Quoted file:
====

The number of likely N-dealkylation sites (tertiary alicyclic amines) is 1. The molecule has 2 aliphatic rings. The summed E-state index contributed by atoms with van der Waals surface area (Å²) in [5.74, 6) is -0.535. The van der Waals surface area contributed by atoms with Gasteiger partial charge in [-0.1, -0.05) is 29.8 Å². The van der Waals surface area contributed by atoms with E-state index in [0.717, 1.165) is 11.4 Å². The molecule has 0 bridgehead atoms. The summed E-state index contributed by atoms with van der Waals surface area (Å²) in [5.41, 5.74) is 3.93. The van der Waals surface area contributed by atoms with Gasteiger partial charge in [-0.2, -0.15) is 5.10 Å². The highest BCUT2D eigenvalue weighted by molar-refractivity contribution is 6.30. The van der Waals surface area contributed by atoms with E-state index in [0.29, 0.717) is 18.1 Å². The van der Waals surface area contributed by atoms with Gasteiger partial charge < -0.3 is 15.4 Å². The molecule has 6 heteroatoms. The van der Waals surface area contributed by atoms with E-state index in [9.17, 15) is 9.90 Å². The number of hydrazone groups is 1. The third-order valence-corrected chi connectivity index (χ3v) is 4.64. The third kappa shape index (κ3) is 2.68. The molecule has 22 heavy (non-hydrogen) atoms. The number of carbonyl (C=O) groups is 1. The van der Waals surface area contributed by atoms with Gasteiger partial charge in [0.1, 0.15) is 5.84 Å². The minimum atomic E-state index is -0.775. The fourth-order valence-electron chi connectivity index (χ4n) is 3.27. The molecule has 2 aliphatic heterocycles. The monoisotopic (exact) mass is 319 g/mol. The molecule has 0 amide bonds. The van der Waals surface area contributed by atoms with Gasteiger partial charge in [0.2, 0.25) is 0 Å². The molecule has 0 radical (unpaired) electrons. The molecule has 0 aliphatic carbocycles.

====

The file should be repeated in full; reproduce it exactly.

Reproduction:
The number of likely N-dealkylation sites (tertiary alicyclic amines) is 1. The molecule has 2 aliphatic rings. The summed E-state index contributed by atoms with van der Waals surface area (Å²) in [5.74, 6) is -0.535. The van der Waals surface area contributed by atoms with Gasteiger partial charge in [-0.1, -0.05) is 29.8 Å². The van der Waals surface area contributed by atoms with E-state index in [0.717, 1.165) is 11.4 Å². The molecule has 0 bridgehead atoms. The summed E-state index contributed by atoms with van der Waals surface area (Å²) in [5.41, 5.74) is 3.93. The van der Waals surface area contributed by atoms with Gasteiger partial charge in [-0.2, -0.15) is 5.10 Å². The highest BCUT2D eigenvalue weighted by molar-refractivity contribution is 6.30. The van der Waals surface area contributed by atoms with E-state index in [0.29, 0.717) is 18.1 Å². The van der Waals surface area contributed by atoms with Gasteiger partial charge < -0.3 is 15.4 Å². The molecule has 6 heteroatoms. The van der Waals surface area contributed by atoms with E-state index in [9.17, 15) is 9.90 Å². The number of hydrazone groups is 1. The third-order valence-corrected chi connectivity index (χ3v) is 4.64. The third kappa shape index (κ3) is 2.68. The molecule has 22 heavy (non-hydrogen) atoms. The number of carbonyl (C=O) groups is 1. The van der Waals surface area contributed by atoms with Gasteiger partial charge in [0.1, 0.15) is 5.84 Å². The minimum atomic E-state index is -0.775. The fourth-order valence-electron chi connectivity index (χ4n) is 3.27. The molecule has 2 aliphatic heterocycles. The monoisotopic (exact) mass is 319 g/mol. The molecule has 0 amide bonds. The van der Waals surface area contributed by atoms with Gasteiger partial charge in [0.2, 0.25) is 0 Å². The molecule has 0 radical (unpaired) electrons. The molecule has 0 aliphatic carbocycles.